Editor’s Note Moving Community Development Forward

Which Way Community Development?

The community development field is in an interesting and challenging spot right now. Our new Under the Lens series zooms in and explores this moment in the field.

Illustration by The Linocut LLC

This article is part of the Under the Lens series

Moving Community Development Forward

In this series, we examine the state of the community development field, the challenges and tensions it faces, and some promising approaches to this work.

Community development is many things to many people. Organizations that say they do “community development” work do an average of nine different things, according to the Grounding Values research released last year. Those things vary by the needs and priorities of their communities and constituents. Most do something with development and something with housing, but even that work can vary a lot, from weatherization to single-family construction, to rowhouse rehab and beyond. They also do a ton of other things—including provide services, conduct planning processes, support community building, and carry out advocacy.

That’s one of the reasons why community development has always been so hard to define.

The community development field is in an interesting and challenging spot right now. It is facing the threat of legal action from right-wingers, funders who are getting cold feet about race-explicit remedies, and competition for land and buildings from predatory financial firms. It will likely benefit from the new wave of support for increasing housing supply and dismantling exclusionary zoning, but at the same time it’s still struggling to get funding and attention to the equally crucial need to preserve existing affordable housing.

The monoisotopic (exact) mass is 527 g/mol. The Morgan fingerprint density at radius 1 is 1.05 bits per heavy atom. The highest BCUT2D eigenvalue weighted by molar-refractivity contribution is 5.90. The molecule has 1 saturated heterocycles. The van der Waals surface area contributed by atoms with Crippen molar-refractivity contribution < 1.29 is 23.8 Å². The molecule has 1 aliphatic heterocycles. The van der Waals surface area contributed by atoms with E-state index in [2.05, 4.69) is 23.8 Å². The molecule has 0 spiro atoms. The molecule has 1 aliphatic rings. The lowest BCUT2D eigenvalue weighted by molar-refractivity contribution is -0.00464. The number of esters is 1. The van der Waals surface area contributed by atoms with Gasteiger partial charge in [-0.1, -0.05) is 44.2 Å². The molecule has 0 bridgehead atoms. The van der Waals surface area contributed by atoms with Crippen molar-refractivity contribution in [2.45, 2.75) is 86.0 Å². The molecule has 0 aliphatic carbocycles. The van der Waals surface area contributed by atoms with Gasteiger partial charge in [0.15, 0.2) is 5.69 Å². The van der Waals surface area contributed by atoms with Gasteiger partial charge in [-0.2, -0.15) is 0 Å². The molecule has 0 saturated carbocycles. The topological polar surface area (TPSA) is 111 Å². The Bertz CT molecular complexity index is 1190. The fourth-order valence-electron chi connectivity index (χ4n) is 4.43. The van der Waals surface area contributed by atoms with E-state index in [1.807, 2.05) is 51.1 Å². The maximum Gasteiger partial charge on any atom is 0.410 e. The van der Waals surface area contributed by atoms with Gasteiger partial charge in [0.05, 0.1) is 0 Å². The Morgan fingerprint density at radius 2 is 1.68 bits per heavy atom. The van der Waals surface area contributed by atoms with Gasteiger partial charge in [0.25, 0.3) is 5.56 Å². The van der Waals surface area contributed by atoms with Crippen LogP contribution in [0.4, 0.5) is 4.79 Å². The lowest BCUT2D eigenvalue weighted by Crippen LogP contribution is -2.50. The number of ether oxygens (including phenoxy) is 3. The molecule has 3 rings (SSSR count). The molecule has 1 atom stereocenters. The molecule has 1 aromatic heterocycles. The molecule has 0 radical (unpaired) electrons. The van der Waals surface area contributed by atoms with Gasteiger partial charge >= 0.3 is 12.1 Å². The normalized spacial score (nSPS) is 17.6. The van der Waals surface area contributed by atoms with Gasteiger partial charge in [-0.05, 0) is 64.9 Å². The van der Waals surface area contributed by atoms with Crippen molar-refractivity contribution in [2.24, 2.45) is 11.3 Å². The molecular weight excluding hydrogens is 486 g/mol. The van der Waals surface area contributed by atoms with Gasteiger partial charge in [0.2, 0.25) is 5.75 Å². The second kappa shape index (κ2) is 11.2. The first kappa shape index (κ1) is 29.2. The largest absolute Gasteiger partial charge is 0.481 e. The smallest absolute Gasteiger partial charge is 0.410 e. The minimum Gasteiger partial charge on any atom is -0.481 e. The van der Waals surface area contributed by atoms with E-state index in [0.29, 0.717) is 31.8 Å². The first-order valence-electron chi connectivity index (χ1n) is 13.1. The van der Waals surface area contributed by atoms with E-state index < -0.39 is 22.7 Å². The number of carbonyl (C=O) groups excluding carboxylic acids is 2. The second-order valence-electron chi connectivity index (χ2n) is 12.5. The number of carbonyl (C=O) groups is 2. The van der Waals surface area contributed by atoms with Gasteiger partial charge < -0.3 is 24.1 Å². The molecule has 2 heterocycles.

Those who work in the community development field are recognizing that the field is not immune to the forces of structural racism that pervade other facets of our society, and they are trying to figure out how to change their own processes and procedures to fix that, before it burns out the field’s leaders of color. They are trying to figure out how to work in an expanded housing justice landscape alongside tenant organizers, social housing advocates, resident-controlled housing models, housing supply advocates, and more.

In our new Under the Lens series—Moving Community Development Forward—we start to explore this moment in community development by looking at some recent research on the field. Then we’ll bring you a mix of reported stories and commentary from the field examining challenges, tensions, and promising approaches to questions of identity, alliances, and leadership.

The series launches next week!

We encourage you to weigh in! What does community development mean to you and/or your organization?  Email us at [email protected] with your definition.  

Other Articles in this Series

Moving Community Development Forward